skip navigation access key s Access Key Details

Today most things called science fiction are either fantasy or some other genre entirely, but I was introduced to the classic and pulp works, rather different to today's offerings.
I cherish my 1979 Encyclopaedia of Science Fiction. Gollancz, long associated with SF, have placed the third edition of this encyclopaedia online- Science Fiction Encyclopaedia (USA) and for convenience I will add their search box at the bottom of this page. Almost the same content but from the UK is Encyclopaedia of Science Fiction (UK) most of whose links go to the US site but the Recent Deaths pages are UK based.
But now onto my experiences and some interesting SF links:-

My introduction to Science Fiction came in the late 1950's with the juvenile books by Angus MacVicar (the Lost Planet series) and E C Eliott (Kemlo stories). A watercolour I painted at primary school for Martin Magnus, Planet Rover by William F Temple so impressed my teacher she took me and the painting to show the headmaster! Should I include the fantasy world of Hugh Lofting's Dr Dolittle here?

I quickly moved on to Galaxy Magazine and the Ace paperbacks, and onward from there. So first, the written word element....

There were a number of British science fiction magazines that I started reading from around 1962, (including New Worlds under the editorship of John Carnell, and Peter Hamilton's Nebula) and also bought some older ones from market stalls.
At this time I enjoyed reading the short stories of F G Rayer. Not too long after, the British SF magazine market went all new-wave and obscure (Michael Moorcock took over editorship of New Worlds), and stopped buying the stories that I enjoyed, so by the end of the sixties I had stopped buying what British SF mags remained, as I think many others did. Fortunately the classic SF story continued to be welcome in the several SF magazines from America which were available here.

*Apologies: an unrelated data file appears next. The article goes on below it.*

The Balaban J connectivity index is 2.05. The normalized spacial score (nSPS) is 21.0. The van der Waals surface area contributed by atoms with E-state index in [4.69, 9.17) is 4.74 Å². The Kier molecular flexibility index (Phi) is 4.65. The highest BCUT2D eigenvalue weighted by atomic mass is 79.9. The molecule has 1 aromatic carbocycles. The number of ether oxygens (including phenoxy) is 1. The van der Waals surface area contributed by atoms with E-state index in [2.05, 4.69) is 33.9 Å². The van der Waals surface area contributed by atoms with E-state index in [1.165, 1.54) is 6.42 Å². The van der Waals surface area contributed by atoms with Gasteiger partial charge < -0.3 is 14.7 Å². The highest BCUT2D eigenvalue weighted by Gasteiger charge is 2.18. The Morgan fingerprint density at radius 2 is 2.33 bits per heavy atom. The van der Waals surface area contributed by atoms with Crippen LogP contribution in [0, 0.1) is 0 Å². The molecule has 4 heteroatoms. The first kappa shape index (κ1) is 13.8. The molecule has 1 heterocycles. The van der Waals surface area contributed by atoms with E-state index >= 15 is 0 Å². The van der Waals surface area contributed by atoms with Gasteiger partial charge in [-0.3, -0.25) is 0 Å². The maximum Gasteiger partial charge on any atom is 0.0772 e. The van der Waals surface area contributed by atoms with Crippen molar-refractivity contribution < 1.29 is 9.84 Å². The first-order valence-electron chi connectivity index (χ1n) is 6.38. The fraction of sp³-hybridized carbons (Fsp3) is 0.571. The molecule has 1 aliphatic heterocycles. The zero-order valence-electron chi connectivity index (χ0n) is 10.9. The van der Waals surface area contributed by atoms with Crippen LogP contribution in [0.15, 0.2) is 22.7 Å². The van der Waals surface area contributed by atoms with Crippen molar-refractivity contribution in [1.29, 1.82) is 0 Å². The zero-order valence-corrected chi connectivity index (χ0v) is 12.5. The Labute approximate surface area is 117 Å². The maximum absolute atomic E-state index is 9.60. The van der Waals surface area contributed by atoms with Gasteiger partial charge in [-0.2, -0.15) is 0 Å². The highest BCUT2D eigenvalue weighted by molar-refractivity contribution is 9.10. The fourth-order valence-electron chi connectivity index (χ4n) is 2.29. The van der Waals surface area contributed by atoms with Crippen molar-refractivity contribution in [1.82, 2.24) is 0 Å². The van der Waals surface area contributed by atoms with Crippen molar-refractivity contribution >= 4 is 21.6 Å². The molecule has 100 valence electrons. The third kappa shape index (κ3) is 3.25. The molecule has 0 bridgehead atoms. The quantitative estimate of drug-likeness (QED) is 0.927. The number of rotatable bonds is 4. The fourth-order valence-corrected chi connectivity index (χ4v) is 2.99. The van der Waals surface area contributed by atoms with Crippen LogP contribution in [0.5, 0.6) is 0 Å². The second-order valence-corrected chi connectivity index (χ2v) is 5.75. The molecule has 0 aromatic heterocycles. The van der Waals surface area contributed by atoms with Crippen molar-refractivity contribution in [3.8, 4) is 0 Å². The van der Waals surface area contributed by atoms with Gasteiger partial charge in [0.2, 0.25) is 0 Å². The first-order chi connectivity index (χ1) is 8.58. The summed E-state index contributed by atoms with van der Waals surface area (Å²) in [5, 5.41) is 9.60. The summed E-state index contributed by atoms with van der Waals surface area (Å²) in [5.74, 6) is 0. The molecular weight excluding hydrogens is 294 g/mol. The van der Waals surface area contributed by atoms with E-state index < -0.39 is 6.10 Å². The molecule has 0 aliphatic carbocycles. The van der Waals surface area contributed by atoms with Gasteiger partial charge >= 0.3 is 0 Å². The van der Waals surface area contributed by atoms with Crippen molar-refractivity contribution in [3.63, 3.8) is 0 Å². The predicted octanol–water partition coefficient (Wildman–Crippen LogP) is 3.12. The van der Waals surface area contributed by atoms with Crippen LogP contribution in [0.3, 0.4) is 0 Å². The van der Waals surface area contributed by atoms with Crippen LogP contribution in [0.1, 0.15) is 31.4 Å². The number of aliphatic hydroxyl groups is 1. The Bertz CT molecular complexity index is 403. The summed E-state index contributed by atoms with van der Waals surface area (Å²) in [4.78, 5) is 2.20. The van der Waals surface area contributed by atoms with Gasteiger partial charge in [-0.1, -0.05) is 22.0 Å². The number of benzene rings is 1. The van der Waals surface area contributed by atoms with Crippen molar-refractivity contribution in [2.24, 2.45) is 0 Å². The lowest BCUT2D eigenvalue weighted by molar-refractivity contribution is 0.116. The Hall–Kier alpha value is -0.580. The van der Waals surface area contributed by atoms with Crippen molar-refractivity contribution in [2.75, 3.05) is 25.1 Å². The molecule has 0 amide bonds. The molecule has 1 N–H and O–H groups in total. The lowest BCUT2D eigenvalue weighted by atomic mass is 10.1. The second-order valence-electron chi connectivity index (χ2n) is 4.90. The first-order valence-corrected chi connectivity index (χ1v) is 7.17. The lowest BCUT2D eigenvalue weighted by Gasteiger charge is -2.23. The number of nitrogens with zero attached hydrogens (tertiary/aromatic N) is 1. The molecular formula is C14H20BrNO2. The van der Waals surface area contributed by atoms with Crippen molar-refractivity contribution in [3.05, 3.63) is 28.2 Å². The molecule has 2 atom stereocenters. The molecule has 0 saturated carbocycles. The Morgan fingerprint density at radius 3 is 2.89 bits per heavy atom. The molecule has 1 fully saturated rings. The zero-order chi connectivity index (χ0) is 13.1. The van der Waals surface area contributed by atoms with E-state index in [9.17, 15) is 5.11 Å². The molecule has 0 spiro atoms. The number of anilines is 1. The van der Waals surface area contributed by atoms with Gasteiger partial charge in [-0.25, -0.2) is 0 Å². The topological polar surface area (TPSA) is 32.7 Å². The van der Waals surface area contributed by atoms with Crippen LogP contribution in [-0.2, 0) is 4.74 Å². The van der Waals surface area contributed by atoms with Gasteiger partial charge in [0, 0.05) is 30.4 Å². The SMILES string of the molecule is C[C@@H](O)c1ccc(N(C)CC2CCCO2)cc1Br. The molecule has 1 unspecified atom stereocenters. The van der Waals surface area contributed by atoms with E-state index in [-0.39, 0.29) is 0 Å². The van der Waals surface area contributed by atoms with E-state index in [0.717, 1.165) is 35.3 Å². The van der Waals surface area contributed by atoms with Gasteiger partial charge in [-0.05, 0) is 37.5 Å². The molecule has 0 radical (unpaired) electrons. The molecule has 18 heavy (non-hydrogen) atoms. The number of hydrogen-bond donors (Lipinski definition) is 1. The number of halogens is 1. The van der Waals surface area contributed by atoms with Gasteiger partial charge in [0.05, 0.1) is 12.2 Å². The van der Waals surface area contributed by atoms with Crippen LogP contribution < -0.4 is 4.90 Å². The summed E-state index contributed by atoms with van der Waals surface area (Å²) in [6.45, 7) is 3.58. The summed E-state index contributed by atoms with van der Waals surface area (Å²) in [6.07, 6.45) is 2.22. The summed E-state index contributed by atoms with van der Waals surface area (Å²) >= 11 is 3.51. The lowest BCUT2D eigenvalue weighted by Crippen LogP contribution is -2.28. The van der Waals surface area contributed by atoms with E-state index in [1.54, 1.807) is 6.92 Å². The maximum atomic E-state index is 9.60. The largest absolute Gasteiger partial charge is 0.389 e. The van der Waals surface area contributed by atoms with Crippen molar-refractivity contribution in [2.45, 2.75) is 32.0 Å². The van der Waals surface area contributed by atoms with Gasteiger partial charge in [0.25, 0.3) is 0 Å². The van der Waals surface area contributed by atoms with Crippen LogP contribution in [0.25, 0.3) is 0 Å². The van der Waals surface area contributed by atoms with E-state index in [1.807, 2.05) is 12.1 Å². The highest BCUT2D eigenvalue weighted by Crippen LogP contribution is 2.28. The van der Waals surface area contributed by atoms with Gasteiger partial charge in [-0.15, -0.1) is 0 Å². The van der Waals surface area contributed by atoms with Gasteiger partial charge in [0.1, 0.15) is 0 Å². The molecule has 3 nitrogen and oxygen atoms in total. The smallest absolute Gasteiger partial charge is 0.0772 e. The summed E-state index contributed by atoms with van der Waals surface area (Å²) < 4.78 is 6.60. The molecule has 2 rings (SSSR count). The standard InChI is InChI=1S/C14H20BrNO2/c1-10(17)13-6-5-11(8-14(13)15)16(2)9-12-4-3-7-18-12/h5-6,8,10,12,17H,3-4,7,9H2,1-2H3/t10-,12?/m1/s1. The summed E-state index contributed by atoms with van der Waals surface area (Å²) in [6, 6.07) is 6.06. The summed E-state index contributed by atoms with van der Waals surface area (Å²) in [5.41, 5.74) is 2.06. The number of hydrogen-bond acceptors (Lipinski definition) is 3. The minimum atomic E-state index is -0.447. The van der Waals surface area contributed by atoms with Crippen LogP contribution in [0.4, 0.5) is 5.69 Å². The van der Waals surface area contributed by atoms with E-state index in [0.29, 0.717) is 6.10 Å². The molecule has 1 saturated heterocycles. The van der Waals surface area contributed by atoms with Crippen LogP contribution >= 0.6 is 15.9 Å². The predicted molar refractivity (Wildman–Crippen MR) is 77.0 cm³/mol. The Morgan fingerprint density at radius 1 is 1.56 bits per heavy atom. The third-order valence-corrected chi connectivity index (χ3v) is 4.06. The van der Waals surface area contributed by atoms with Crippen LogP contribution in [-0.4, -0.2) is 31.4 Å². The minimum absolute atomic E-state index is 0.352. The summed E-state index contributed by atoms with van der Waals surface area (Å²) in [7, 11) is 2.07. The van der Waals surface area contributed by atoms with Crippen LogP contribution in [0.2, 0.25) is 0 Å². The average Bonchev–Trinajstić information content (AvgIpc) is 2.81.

Due to an interest in amateur radio, I made contact with my first SF Author, radio amateur F G Rayer who died in July 1981. It would be nice to have his works collected, and I did try to offer some on the internet to mark the 30th anniversary of his death but negotiations with his executors led nowhere. From 2015 others have been placing his work online- by mid 2017 88% of his SF work! Also quite a lot of his work is available from Amazon Marketplace as second hand SF magazines. There is an article regarding himself and SF: Space Diversions by F G Rayer from 1953 (note: this link is to an image, not text).
Read George's writing

An exhaustive bibliography of some SF authors but with good detail is at ISFDB

Read Project Gutenberg SF texts - they have a SF Bookshelf listing SF books available.
A short sample SF authors available on Project Gutenberg are:
Marion Zimmer Bradley,     John W Campbell,     Ray Cummings,    H Beam Piper,     Murray Leinster,     Andre Norton
Alan E Nourse,    Lester del Rey,    Robert Sheckley,    Edward E (Doc) Smith,    Jules Verne,     H G Wells,    Robert H Wilson

The complete works of Sydney Fowler Wright || Wayback archived copy of SFW site, which is often down.

There is an extensive bibliography available at Center for the Study of Science Fiction.
Useful introduction to Science Fiction from wikipedia.

My next involvement with science fiction was through film, and a move from fantasies such as tom thumb (all lower case of course) to the more serious material, with George Pals Time Machine. Next we look at films...

The boundary between tv and film is now quite blurred. An excellent introductory article on film and science fiction is at Wikipedia.

Naturally I was there for the first television showings of Doctor Who, Space Patrol (the puppet series), Star Trek, Out of this World (wikipedia), Out of the Unknown (wikipedia), and the others of the era. So television...

Wikipedia has a good article about SF on TV.

Currently (tm) CBS Studios Inc.